‘Lee’s Writing Factory’ (2017)

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My office was worse than this. I didn’t have a window.

Once upon a time, there was nothing like a few years as a newspaper reporter to prepare you for a career as a writer. Based on what I see of the nooze media every day, that’s no longer true. But it used to be.

Lee’s Writing Factory

I should have added, though, that when I first tried to switch over to fiction-writing, my short stories read like newspaper articles. That was a problem that had to be solved, and it took several years to do it.

Someday I ought to write about the Creative Writing classes I used to teach at adult night school. “At 8:17 p.m. Roger M. Pooh, height 5 feet 11 inches, weight 178 pounds, brown hair, brown eyes, stood on the corner of Main St. and Pilchard Avenue…” Was this a short story or a police report?

2 comments on “‘Lee’s Writing Factory’ (2017)

  1. Hee hee, this reminds me of the time I went back to graduate school while I was still on full-time active duty in the Air Force. (Night classes and long lunch hours, in case you’re wondering.) My first class based its entire grade on a final seminar paper, but I found that everything I tried to write came out in Air Force jargon (like your police report short story). I went to see my professor about it, and he, knowing that I’d written poetry in the past, told me I could write him a series of poems on the subject instead. A SERIES OF POEMS??? With only a week left to deadline? Did he know how long it took to incubate and write even one poem? I was furious, but I went home and tried to write the poems. I came up with three of them, one actually pretty good and the other two … let’s be kind and say not completely awful. But just so my professor would know the point I was trying to make in the poems — they were all about the “Guinevere” section of Tennyson’s “Idylls of the King,” by the way — I decided to write an explanatory cover letter to the poems. And as I tore the seventh handwritten page off my writing tablet, I realized that I was really writing … (suspense) … a critical analysis, i.e., a seminar paper. So I kept going. And I got a top grade on the paper, too! (My professor mercifully didn’t grade the poems.)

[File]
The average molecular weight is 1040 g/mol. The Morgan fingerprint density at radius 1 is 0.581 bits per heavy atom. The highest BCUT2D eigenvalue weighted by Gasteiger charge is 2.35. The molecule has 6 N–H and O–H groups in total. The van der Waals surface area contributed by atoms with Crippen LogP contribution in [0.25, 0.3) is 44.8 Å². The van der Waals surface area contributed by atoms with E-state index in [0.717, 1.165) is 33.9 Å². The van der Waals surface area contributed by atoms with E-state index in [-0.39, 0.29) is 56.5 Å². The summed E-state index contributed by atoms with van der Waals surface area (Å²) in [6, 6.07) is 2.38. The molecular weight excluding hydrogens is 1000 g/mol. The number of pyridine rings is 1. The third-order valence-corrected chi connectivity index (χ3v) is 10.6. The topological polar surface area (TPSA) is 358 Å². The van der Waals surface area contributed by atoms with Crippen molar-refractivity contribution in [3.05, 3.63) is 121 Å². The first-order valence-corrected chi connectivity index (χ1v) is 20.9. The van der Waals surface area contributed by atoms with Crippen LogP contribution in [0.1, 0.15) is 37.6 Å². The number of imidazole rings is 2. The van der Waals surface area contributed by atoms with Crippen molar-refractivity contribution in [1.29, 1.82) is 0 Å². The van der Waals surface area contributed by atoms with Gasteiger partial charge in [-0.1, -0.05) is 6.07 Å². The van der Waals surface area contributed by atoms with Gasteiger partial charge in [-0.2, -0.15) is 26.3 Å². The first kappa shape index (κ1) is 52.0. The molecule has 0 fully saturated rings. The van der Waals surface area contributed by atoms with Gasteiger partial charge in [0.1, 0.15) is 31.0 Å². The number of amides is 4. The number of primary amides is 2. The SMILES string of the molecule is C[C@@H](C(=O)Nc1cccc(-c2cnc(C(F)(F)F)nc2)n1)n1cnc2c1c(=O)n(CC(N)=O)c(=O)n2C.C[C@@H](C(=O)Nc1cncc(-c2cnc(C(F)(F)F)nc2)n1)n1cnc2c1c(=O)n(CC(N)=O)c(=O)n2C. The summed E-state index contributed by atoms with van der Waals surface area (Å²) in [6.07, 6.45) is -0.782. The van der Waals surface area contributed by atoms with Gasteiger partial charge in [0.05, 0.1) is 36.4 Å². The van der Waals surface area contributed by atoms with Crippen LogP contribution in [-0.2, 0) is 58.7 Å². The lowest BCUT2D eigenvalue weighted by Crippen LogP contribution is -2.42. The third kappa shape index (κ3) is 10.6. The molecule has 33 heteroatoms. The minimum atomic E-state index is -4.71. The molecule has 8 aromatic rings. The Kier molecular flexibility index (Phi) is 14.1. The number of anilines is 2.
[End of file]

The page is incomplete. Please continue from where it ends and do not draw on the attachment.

I often told some of my students that story when they were getting themselves bogged down in dissertationese. It usually helped them write more easily as one human being to another. Of course, these days clear writing would disqualify them from any career in academia. But things were different then. 🙂

    My goodness, I’m certainly being chatty today. My apologies. I think the week’s chaos has gotten to me.

    1. We love you being chatty!
      This has reminded me of my college biology papers, which I tried my best to write in the style of “Tristram Shandy.” I didn’t get good grades for that.

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